This multidisciplinary subject in clinical anthropology was started in April 1996 after two years of trials in the School of Medical Sciences. The aims of the clinical anthropology classes are as follows, 1. consider humans through discussion about concrete cases relating to birth, aging, illness and death, 2. recognize diversity in values between individuals, 3. consider your own life, 4. consider the meaning of life or what is a useful life. Characteristics of these classes are to consider decisions for problems in concrete clinical cases or scenes instead of playing with words or theories, and that there should be no need for preliminary knowledge or expert knowledge.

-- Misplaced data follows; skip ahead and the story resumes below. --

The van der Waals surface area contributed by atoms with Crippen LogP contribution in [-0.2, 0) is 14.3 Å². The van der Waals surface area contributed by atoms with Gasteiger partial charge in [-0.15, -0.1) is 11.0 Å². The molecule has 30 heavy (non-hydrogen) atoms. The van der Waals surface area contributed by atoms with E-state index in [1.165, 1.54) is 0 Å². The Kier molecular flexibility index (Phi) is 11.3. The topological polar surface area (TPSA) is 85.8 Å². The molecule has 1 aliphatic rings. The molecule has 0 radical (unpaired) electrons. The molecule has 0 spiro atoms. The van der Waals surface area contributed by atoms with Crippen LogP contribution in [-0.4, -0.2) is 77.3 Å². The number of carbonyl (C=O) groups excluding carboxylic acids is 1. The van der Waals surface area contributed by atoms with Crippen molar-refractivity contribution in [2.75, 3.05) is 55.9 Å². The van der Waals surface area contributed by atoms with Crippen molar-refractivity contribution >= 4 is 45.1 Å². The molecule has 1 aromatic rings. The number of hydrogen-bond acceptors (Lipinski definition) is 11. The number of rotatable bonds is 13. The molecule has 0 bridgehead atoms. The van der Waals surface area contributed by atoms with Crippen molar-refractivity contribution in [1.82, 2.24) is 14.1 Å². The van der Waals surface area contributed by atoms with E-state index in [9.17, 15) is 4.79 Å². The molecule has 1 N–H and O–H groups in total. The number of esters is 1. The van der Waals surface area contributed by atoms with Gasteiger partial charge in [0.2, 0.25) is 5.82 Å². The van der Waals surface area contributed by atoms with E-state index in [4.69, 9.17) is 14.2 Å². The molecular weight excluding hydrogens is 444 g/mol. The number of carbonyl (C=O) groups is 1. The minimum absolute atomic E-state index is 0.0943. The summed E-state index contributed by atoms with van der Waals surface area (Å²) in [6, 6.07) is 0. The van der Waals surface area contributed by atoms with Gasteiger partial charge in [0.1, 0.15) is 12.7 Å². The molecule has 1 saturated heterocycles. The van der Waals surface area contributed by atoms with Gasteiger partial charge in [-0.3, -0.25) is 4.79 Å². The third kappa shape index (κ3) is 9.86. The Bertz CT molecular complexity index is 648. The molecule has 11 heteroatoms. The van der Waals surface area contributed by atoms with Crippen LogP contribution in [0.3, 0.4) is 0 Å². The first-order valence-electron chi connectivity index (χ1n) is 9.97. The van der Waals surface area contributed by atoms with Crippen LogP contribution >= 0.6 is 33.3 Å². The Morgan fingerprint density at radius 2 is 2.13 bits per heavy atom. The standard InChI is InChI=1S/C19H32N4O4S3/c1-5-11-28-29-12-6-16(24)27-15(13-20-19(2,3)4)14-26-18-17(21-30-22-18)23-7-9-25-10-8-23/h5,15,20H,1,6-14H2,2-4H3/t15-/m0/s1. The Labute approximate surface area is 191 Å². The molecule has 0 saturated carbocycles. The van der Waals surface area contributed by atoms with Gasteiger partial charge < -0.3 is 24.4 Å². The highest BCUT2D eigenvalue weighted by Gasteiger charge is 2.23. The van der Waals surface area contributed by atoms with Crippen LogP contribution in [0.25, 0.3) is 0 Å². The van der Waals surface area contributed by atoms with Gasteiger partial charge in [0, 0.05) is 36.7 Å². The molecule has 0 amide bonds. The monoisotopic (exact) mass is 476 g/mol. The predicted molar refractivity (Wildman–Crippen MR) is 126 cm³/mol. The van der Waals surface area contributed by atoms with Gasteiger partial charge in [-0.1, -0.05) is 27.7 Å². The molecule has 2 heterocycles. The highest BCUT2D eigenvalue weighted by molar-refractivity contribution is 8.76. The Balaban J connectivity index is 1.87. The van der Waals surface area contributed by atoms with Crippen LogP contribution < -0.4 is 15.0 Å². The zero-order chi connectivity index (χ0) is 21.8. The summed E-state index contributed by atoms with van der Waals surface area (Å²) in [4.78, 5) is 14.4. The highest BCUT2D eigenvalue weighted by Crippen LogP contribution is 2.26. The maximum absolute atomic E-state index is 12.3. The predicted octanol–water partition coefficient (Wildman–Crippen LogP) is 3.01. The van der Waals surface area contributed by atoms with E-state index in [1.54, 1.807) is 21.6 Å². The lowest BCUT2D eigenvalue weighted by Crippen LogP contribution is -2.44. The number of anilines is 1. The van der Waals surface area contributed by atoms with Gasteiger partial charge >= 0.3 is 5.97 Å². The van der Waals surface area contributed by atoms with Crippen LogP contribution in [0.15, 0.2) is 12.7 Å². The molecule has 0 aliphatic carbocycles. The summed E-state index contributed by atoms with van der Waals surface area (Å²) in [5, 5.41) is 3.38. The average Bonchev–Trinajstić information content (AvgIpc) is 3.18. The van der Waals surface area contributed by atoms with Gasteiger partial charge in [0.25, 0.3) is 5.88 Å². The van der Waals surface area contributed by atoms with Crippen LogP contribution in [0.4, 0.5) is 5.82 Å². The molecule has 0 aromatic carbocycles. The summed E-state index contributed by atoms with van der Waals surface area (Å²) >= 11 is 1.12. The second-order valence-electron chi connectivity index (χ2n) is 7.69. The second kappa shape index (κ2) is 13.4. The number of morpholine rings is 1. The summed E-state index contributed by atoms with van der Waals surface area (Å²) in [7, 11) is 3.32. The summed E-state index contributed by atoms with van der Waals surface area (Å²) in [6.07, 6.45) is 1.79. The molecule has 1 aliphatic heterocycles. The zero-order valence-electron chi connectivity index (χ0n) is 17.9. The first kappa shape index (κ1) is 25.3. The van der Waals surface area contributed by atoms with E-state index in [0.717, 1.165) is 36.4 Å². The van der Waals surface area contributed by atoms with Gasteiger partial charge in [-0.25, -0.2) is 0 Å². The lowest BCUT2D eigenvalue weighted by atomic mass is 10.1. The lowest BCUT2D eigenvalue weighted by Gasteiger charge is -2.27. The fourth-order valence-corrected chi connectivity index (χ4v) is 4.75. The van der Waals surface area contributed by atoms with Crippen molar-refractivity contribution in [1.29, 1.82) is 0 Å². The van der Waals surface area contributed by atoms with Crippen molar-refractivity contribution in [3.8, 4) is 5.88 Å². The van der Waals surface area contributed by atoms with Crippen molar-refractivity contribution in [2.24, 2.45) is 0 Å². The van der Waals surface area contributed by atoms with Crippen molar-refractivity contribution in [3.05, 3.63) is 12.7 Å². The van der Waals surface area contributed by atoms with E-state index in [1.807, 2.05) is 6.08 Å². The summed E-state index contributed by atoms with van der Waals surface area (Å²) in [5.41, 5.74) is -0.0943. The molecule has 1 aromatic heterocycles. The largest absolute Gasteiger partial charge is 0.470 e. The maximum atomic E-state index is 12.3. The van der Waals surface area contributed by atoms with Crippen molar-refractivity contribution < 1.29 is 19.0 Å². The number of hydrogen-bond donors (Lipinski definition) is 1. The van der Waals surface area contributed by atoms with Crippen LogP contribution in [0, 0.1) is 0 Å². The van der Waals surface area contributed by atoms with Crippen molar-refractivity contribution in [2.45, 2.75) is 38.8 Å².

The number of registered students for the clinical anthropology classes was 206 in the first term and 215 in the second term of the current year. The majors of the registered students were distributed over all Colleges and Schools in the University of Tsukuba with the exception of School of Medical Sciences, which has a compulsory course of clinical anthropology. The attendance rate of the clinical anthropology classes was on an average of 79.8% in the first term of 1996.

Clinical anthropology classes are conducted as follows, 1. presentation of a concrete clinical case or scene relating to birth, aging, illness or death, 2. presentation of typical opinions and necessary information, 3. free discussion of small group (10-12 persons) in each seminar room with the election of a chairperson and a recorder, 4. recorder of each group reports summary of discussion, 5. general discussion, 6. tutors present their own opinion clearly, 7. each student describes their own impressions.